Slavey: Compromise of 1850 and Slavery Essay

Submitted By indiedeon
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Slavery Americans in favor of the anti-slavery movement and the hindrance of the expansion of slavery throughout the states have used moral and political tactics to combat slavery enthusiasts. Henry Clay’s Compromise of 1850 and the Kansas- Nebraska act are great examples of the moves made by the movement. In making the decision of whether a state was to be a free state or a slave state many northerners and southerners conflicted against each other. Many In opposition to slavery resided in the north while those in favor of slavery resided in the south. With a country divided many political advancements inspired by moral obligations were made.
At the end of the Mexican-American War of 1846-1848, the U.S had gained California, Nevada, New Mexico, and Arizona. The Missouri Compromise of 1820 was created to regulate slavery because of the growing westward expansion. After the failed attempt of slavery regulation, the Compromise of 1850 was created. The Compromise of 1850 was created to hinder the conflict growing between the North and South regarding the issue of whether a state was determined to be a slave state or a free state. Created in 1854 the Kansas-Nebraska Act, allocated for settlers to move out to the Kansas and Nebraska territories to farm and expand the transcontinental railroad. Soon thereafter the issue of slavery had become more apparent, popular sovereignty was issued to try and resolve the growing animosity associated with slavery.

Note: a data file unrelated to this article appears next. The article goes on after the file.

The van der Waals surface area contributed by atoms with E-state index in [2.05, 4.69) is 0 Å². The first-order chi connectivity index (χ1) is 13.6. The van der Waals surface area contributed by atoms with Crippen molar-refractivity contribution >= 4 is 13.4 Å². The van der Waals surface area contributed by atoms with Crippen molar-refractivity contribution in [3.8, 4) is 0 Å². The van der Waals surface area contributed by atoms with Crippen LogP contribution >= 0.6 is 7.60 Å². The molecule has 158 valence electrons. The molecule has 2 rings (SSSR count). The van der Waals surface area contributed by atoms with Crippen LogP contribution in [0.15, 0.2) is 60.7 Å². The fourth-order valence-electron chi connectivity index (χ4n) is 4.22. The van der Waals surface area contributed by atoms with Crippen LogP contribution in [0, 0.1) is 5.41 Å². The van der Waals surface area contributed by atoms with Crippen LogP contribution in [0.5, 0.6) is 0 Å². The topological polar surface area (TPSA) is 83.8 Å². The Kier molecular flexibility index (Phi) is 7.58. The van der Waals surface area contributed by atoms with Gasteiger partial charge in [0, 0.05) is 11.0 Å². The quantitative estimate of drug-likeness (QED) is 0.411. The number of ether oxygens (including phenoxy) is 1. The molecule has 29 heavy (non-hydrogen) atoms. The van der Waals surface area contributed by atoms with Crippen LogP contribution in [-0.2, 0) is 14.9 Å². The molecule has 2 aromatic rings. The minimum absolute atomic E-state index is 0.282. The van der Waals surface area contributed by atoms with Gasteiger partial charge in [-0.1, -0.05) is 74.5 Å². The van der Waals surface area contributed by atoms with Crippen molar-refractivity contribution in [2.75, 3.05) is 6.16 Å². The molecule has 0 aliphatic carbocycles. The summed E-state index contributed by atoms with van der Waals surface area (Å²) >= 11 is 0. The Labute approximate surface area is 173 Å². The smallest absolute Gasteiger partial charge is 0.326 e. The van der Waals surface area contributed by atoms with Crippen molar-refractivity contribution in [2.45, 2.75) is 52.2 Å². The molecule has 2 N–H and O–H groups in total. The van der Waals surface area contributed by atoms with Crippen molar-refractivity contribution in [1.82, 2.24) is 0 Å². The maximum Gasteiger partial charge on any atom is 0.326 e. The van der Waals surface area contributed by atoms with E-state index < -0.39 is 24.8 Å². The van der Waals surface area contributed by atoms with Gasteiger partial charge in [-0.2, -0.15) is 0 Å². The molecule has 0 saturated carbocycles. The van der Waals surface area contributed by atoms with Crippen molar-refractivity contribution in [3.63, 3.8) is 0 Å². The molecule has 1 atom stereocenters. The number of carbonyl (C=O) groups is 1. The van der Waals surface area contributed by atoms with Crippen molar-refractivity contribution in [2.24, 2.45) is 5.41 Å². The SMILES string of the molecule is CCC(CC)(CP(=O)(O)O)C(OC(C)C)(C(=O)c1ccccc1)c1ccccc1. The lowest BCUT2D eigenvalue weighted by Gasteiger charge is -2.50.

Many northerners were opposed to the idea of slavery, their perception of slavery was that it was morally wrong and against the idea of equality from within the constitution. In the Compromise of 1850, California became a Free State, and Utah as well as New Mexico would use popular sovereignty to determine whether or not the individual states would become free or slave. In retaliation, the South created the Fugitive Slave Acts. The fugitive slave act were amongst the issues that would arise if a slave were captured, they then would immediately return the individual to their slave owner.
Inspired by the Kansas-Nebraska act was the John Brown Raid in 1859. John Brown was an abolitionist leader and created a raid seizing a U.S arsenal at Harper’s Ferry…